LYNDSEY PARKER: You've been very open about your mental health, which I think is awesome. I think you were one of the first to start doing it around 2013. Now, a lot of people are talking about it. Even the Royals were talking about it. But like, in 2013, they weren't so much. When you first start talking about anxiety or panic attacks or whatever, what was the public response? Was it embracing, or were people like, whoa, why are you saying this?
ELLIE GOULDING: But I had a bit of both, really. I was amazed at how many people wrote to me saying thanks so much for speaking out about this because, you know, I've been called a freak and not being able to go to things because I'm too anxious or not be-- you know, anxiety has obviously recently become something very talked about, which is good.
Initially when I was having these panic attacks, I don't really think too much about it when I spoke about it. I was like, I'm just going to-- yeah, this is how my life is. Like, I-- sometimes I can't go to things because I'm too anxious. And it's not like, I go, whoah, I'm too nervous. I'm too nervous. It's a physical thing where my body simulates, like, some kind of crazy fight or flight thing where your body just freaks out and start sweating.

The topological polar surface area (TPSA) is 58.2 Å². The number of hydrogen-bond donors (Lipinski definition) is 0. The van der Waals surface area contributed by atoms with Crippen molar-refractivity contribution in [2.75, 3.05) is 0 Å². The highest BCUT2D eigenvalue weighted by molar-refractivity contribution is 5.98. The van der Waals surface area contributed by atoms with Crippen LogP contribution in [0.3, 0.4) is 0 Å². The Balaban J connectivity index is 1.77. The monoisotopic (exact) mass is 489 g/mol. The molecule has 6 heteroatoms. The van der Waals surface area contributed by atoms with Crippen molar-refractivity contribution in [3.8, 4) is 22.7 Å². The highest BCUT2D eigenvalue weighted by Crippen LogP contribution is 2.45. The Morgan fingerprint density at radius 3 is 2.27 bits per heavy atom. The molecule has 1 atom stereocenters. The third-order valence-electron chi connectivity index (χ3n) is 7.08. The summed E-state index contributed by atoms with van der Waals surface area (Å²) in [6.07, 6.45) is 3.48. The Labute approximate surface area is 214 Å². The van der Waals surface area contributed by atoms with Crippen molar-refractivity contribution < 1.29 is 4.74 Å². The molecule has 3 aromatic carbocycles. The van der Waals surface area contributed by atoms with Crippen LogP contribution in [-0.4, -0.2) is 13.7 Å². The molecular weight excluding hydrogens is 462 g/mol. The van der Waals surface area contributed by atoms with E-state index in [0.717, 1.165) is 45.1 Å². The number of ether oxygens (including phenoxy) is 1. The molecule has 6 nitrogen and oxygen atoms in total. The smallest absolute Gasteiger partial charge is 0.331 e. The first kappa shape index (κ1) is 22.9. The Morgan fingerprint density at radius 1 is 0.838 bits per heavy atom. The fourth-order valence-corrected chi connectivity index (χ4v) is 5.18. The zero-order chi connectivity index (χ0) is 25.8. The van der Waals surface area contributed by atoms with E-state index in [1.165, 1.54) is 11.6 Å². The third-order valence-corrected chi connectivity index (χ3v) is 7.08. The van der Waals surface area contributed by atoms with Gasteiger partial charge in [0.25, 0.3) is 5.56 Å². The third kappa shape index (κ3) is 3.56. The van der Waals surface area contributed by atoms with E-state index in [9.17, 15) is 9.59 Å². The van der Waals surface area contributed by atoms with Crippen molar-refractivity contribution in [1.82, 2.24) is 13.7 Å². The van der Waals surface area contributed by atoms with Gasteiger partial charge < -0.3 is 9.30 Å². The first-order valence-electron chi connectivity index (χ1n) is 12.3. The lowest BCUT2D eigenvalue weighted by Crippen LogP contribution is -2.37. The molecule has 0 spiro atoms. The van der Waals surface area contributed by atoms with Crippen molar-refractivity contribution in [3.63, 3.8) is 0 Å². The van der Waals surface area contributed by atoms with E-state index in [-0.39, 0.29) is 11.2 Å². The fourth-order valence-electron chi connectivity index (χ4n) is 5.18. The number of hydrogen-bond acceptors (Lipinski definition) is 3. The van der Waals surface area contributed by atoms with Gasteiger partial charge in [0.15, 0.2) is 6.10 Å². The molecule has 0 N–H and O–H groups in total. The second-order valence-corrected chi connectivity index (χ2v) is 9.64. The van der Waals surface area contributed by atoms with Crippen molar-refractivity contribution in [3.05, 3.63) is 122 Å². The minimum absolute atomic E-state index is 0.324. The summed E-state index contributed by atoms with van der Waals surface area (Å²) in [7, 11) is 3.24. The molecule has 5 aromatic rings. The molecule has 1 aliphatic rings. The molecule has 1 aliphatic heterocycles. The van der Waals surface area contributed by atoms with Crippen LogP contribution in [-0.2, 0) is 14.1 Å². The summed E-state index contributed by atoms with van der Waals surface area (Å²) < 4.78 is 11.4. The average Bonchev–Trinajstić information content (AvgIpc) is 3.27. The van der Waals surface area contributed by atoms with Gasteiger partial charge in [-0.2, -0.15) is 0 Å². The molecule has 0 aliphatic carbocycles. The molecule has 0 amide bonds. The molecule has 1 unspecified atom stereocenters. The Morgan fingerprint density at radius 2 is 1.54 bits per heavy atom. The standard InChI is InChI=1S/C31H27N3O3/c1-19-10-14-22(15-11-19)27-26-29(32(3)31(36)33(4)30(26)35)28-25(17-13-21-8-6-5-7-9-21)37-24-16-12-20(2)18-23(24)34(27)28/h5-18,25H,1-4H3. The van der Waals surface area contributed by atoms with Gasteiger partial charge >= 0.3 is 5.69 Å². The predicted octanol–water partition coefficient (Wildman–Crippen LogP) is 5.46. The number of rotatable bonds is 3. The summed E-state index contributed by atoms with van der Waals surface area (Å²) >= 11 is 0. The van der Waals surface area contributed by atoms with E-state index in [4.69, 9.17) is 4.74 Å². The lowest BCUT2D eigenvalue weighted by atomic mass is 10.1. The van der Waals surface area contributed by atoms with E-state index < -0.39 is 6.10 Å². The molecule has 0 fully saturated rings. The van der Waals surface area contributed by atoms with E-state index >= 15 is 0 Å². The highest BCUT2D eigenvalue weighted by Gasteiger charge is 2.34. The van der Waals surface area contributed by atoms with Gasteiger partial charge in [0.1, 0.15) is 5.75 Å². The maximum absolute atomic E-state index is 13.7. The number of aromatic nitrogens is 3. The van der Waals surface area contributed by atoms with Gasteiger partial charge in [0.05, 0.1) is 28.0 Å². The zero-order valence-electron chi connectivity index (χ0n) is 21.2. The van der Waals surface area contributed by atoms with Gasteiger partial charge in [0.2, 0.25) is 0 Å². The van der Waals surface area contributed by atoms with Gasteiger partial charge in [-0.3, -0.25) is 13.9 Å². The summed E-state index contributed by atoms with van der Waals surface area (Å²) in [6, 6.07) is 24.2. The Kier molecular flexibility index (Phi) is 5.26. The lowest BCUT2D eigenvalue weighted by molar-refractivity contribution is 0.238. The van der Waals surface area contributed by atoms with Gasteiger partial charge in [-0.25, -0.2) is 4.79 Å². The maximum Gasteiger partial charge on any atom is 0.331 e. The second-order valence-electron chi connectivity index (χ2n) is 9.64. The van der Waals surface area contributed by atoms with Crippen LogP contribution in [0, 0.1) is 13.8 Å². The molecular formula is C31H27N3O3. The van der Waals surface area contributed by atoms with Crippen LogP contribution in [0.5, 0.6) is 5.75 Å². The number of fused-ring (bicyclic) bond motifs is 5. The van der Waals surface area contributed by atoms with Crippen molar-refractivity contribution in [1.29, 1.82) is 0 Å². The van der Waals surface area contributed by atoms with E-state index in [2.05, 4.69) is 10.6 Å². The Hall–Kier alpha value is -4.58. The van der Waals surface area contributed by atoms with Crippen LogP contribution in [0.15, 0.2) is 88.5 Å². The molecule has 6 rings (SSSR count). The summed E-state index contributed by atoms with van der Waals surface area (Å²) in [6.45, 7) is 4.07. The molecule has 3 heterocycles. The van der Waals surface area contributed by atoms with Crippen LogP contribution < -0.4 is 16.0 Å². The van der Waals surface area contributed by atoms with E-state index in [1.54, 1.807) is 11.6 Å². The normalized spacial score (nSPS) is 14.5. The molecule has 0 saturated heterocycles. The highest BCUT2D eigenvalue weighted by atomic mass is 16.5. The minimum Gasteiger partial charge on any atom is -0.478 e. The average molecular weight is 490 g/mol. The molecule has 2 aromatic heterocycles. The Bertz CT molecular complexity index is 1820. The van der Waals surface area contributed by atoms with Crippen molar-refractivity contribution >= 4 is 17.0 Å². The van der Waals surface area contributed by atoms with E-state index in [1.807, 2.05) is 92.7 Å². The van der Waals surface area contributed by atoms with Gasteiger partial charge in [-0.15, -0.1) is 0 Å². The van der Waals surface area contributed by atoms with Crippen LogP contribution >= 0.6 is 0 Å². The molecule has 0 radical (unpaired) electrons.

You start thinking these mad thoughts. Your body simulates a heart attack. It's all these things that just like, you know, it is debilitating. I can't be going to events and go into parties and go into the studio. And when I think about that time, now, it was really tough time. I didn't really understand what was happening to me until I had therapy about it.